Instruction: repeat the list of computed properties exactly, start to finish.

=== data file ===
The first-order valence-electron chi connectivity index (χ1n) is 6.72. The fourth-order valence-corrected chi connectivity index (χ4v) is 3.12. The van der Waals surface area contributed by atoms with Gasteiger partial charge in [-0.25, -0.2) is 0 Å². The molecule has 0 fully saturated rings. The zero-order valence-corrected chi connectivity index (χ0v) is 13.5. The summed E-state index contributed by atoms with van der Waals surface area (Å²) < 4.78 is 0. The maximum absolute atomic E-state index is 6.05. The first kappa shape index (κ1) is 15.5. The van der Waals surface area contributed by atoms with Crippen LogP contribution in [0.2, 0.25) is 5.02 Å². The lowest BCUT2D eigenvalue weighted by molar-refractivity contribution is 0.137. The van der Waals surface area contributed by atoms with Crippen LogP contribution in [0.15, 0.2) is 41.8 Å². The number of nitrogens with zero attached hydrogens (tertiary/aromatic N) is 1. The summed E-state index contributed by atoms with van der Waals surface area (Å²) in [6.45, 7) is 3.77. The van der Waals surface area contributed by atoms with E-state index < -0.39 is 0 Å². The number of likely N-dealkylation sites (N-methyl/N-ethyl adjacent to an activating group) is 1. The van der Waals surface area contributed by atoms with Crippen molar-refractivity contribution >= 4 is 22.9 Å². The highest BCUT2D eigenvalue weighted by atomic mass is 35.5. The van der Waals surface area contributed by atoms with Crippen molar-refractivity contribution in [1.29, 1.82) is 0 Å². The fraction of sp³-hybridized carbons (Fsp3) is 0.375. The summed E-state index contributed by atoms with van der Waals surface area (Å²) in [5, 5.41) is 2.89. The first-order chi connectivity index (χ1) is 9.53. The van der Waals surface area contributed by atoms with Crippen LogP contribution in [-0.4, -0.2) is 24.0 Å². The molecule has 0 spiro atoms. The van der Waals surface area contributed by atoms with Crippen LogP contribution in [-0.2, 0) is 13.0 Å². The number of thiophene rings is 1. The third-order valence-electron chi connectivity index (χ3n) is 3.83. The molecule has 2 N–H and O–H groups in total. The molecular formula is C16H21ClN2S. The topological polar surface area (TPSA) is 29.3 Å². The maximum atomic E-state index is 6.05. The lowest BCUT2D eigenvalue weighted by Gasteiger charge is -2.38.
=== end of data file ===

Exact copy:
The first-order valence-electron chi connectivity index (χ1n) is 6.72. The fourth-order valence-corrected chi connectivity index (χ4v) is 3.12. The van der Waals surface area contributed by atoms with Gasteiger partial charge in [-0.25, -0.2) is 0 Å². The molecule has 0 fully saturated rings. The zero-order valence-corrected chi connectivity index (χ0v) is 13.5. The summed E-state index contributed by atoms with van der Waals surface area (Å²) < 4.78 is 0. The maximum absolute atomic E-state index is 6.05. The first kappa shape index (κ1) is 15.5. The van der Waals surface area contributed by atoms with Crippen LogP contribution in [0.2, 0.25) is 5.02 Å². The lowest BCUT2D eigenvalue weighted by molar-refractivity contribution is 0.137. The van der Waals surface area contributed by atoms with Crippen LogP contribution in [0.15, 0.2) is 41.8 Å². The number of nitrogens with zero attached hydrogens (tertiary/aromatic N) is 1. The summed E-state index contributed by atoms with van der Waals surface area (Å²) in [6.45, 7) is 3.77. The van der Waals surface area contributed by atoms with E-state index < -0.39 is 0 Å². The number of likely N-dealkylation sites (N-methyl/N-ethyl adjacent to an activating group) is 1. The van der Waals surface area contributed by atoms with Crippen molar-refractivity contribution >= 4 is 22.9 Å². The highest BCUT2D eigenvalue weighted by atomic mass is 35.5. The van der Waals surface area contributed by atoms with Crippen molar-refractivity contribution in [1.29, 1.82) is 0 Å². The fraction of sp³-hybridized carbons (Fsp3) is 0.375. The summed E-state index contributed by atoms with van der Waals surface area (Å²) in [5, 5.41) is 2.89. The first-order chi connectivity index (χ1) is 9.53. The van der Waals surface area contributed by atoms with Crippen LogP contribution in [-0.4, -0.2) is 24.0 Å². The molecule has 0 spiro atoms. The van der Waals surface area contributed by atoms with Crippen LogP contribution in [-0.2, 0) is 13.0 Å². The number of thiophene rings is 1. The third-order valence-electron chi connectivity index (χ3n) is 3.83. The molecule has 2 N–H and O–H groups in total. The molecular formula is C16H21ClN2S. The topological polar surface area (TPSA) is 29.3 Å². The maximum atomic E-state index is 6.05. The lowest BCUT2D eigenvalue weighted by Gasteiger charge is -2.38.